Mother Church offers us many ways to sanctify each day. The most important of these by far is Daily Mass. Though not a requirement like Sunday Mass, daily attendence at the Holy Sacrifice is strongly recommended.
Holy Mass (Eastern Christians call it the Divine Liturgy) is Jesus' Sacrifice on Calvary continued and renewed in our midst. In it we visit personally with Jesus Christ, the great High Priest and Lamb of God, the Source of grace and holiness, our Redeemer, Intercessor, and Beloved Friend. What a priviledge to be able to meet with Him daily among our brothers and sisters; to devoutly adore Him amid countless angels present invisibly at each Mass.
Nothing else on earth can compare to the spiritual joy and consolation of His presence when we receive him into our hearts at Holy Communion. This is a foretaste of eternity; the more we receive Him in the Eucharist, the closer we draw to Him, the more grace we receive from Him, which assures us of an eternity closer to Him than we would otherwise have known. Consider these benefits if you are pondering whether you should attend daily Mass.
Liturgy of the Hours
The Liturgy of the Hours, or Divine Office, is another excellent liturgical means of sanctifying the day. Originally developed by hermits and monastics over many centuries, this systematic method of praying the Psalms eventually became required practice for priests and deacons. Then the Second Vatican Council called for the simplification of the old Breviary so that the laity could adopt this excellent practice and reap its spiritual benefits. This is the official prayer of the Church; when we recite it with devotion we pray in union with the Universal Church.
Copies of the Liturgy of the Hours, in either its full or simplified forms, can be purchased at Catholic bookstores. Ask a priest or religious for help if you run into any difficulty learning it.
Liturgical devotion, though necessary, cannot replace private devotion (and visa versa) in our relationship with God. One can begin the day with a Morning Offering upon awakening (many excellent forms of this prayer exist).
It is also desirable to spend some time each day in Mental Prayer. This is Christian meditation, a personal encounter and conversation with Jesus Christ. There are many traditions and methods of Mental Prayer (Ignatian, Carmelite, etc.) but they usually involve the following steps:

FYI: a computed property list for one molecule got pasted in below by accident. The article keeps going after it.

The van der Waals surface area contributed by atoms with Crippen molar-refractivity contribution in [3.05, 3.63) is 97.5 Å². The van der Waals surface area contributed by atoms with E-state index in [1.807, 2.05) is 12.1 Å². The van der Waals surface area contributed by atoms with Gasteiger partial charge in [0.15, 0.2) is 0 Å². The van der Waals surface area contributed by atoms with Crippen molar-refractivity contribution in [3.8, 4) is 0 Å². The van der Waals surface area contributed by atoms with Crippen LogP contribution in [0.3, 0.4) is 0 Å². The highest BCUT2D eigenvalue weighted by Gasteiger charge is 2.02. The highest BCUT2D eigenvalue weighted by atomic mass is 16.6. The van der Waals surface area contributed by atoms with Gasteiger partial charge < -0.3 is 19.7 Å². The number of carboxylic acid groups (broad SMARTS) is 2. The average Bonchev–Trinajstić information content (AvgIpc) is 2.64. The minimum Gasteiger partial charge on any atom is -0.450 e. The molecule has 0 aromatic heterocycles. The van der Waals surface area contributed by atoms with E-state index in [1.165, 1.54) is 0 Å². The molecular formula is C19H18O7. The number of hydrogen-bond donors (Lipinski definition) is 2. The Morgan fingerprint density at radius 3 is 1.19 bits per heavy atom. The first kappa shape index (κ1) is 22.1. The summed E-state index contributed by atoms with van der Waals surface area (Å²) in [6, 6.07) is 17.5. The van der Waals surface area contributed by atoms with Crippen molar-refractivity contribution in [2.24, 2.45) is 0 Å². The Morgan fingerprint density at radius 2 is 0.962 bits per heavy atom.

This is just an outline; I recommend you find a book on Mental Prayer or, better yet, get a spiritual director who can teach you and help you persevere in prayer.
Our Whole Lives, a Prayer
Of course, few of us can spend an entire day in such prayer. We often have work and other daily duties. Yet we don't have to waste these; we can offer our work to God and do all for His Glory. We can also pray short prayers during the day, such as "My God, my All" or "God have mercy on me, a sinner". These can help us keep our Creator in mind during a busy day.
A seventeenth century monk named Brother Lawrence of the Resurrection is known for his "practice of the Presence of God", that is, his constant conversation with God and awareness of the Divine Presence at every moment of the day and night. After his death, his abbott compiled Br. Lawrence's writings and letters into a book called The Practice of the Presence of God, which is available at religious book stores.(A partial text is available online; click here to go there). Check this book out if you are interested in fostering such constant communion with Jesus in your life.
As the day ends, we can make an examination of conscience, in which we recall where we have fallen short during the day, ask forgiveness and resolve to do better with the help of His grace (The Liturgy of the Hours contains this practice in its Night Prayer, or Compline). Finally, we can commend ourselves to God before lying down to sleep, and look forward to spending the next day in His loving presence.
| Next: the Week | Joyful Catholicism | Site Index | Home Page |